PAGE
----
Hi Jason Resch Leibniz also wrote a book on jurisprudence and was a mining engineer. Dr. Roger B Clough NIST (ret.) [1/1/2000] See my Leibniz site at http://independent.academia.edu/RogerClough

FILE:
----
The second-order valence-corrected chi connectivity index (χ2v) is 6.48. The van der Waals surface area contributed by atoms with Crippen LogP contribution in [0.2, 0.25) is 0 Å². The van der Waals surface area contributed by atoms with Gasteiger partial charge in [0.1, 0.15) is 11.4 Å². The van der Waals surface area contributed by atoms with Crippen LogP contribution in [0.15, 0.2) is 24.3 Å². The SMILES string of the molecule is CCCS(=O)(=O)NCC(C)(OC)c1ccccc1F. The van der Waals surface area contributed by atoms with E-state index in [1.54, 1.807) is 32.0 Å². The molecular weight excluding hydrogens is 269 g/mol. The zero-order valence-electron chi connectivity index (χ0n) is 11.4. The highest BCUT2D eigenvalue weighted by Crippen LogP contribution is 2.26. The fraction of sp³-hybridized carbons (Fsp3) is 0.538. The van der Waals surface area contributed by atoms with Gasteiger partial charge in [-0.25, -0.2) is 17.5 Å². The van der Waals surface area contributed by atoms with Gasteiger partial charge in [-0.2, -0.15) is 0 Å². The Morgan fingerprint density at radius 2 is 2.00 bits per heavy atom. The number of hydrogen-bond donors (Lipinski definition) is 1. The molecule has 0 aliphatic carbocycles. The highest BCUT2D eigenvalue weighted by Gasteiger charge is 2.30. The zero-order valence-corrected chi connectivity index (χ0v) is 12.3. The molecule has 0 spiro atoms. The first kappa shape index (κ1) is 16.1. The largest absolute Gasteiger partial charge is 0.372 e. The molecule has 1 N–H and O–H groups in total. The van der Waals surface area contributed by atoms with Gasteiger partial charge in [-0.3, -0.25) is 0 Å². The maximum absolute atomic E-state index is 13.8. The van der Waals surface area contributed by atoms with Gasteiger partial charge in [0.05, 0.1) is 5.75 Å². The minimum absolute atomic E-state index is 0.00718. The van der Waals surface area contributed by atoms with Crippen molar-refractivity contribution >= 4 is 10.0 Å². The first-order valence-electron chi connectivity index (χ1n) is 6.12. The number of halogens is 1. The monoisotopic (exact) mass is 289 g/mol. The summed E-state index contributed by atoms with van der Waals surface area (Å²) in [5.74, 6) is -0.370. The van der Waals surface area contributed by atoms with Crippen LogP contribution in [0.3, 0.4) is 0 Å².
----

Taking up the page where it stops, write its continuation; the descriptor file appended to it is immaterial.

----- Receiving the following content ----- From: Jason Resch Receiver: Everything List Time: 2013-07-08, 18:44:36 Subject: Re: computationalism as a form of magic >From: https://en.wikipedia.org/wiki/Gottfried_Wilhelm_Leibniz > >Computation[edit >] > >Leibniz may have been the first computer scientist and information theorist. > >Early >in life, he documented the binary numeral >system > (base 2), then revisited that system >throughout his career. >He >anticipated Lagrangian >interpolation > and algorithmic information >theory. >His calculus ratiocinator >anticipated >aspects of the universal Turing >machine. >In 1934, Norbert Wiener claimed >to have found in Leibniz's writings a mention of the concept of >feedback, >central to Wiener's later cybernetic > theory. > >In 1671, Leibniz began to invent a machine that could execute all four >arithmetical operations, gradually improving it over a number of years. >This "Stepped Reckoner " >attracted fair attention and was the basis of his election to the Royal >Society in 1673. A number of >such machines were made during his years in >Hanover, >by a craftsman working under Leibniz's supervision. It was not an >unambiguous success because it did not fully mechanize the operation of >carrying. Couturat reported finding an unpublished note by Leibniz, dated >1674, describing a machine capable of performing some algebraic operations. > >Leibniz >also devised a (now reproduced) cipher machine, recovered by Nicholas >Rescher in >2010. > >Leibniz was groping towards hardware and software concepts worked out much >later by Charles Babbage > and Ada Lovelace . In 1679, >while mulling over his binary arithmetic, Leibniz imagined a machine in >which binary numbers were represented by marbles, governed by a rudimentary >sort of punched >cards. >Modern >electronic digital computers replace Leibniz's marbles moving by gravity >with shift registers, voltage gradients, and pulses of electrons, but >otherwise they run roughly as Leibniz envisioned in 1679. > > >On Fri, Jul 5, 2013 at 11:15 PM, Roger Clough wrote: > >> Dear Prof. Tegmark, >> >> I have been trying to think of a way to make computationalism work >> but I can see no force that numbers might have on the physical world >> that might empower them. >> >> Instead I see computationalism as a form of magic. Serious magic if you >> will, >> but still magic, magic in the sense that saying the proper magic words or >> drawing certain figures or performing certain incantations or rituals will >> cause things to happen, presumably in imitation of those forms. >> >> But even though it is a form of magic, it may be that the numbers >> can be causal in some paranormal sense, if you can accept Leibniz's >> view that ideas seek perfection and physical realization is the >> highest perfection. If you can accept that, you might give some >> acceptance to the idea, and that actions can be preformed >> by intentions. >> >> Best, >> >> Dr. Roger B Clough NIST (ret.) [1/1/2000] >> See my Leibniz site at >> http://independent.academia.edu/RogerClough >> >> -- >> You received this message because you are subscribed to the Google Groups >> "Everything List" group. >> To unsubscribe from this group and stop receiving emails from it, send an >> email to everything-list+unsubscr...@googlegroups.com. >> To post to this group, send email to email@example.com. >> Visit this group at http://groups.google.com/group/everything-list. >> For more options, visit https://groups.google.com/groups/opt_out. >> >> >> > -- You received this message because you are subscribed to the Google Groups "Everything List" group. To unsubscribe from this group and stop receiving emails from it, send an email to everything-list+unsubscr...@googlegroups.com. To post to this group, send email to firstname.lastname@example.org. Visit this group at http://groups.google.com/group/everything-list. For more options, visit https://groups.google.com/groups/opt_out.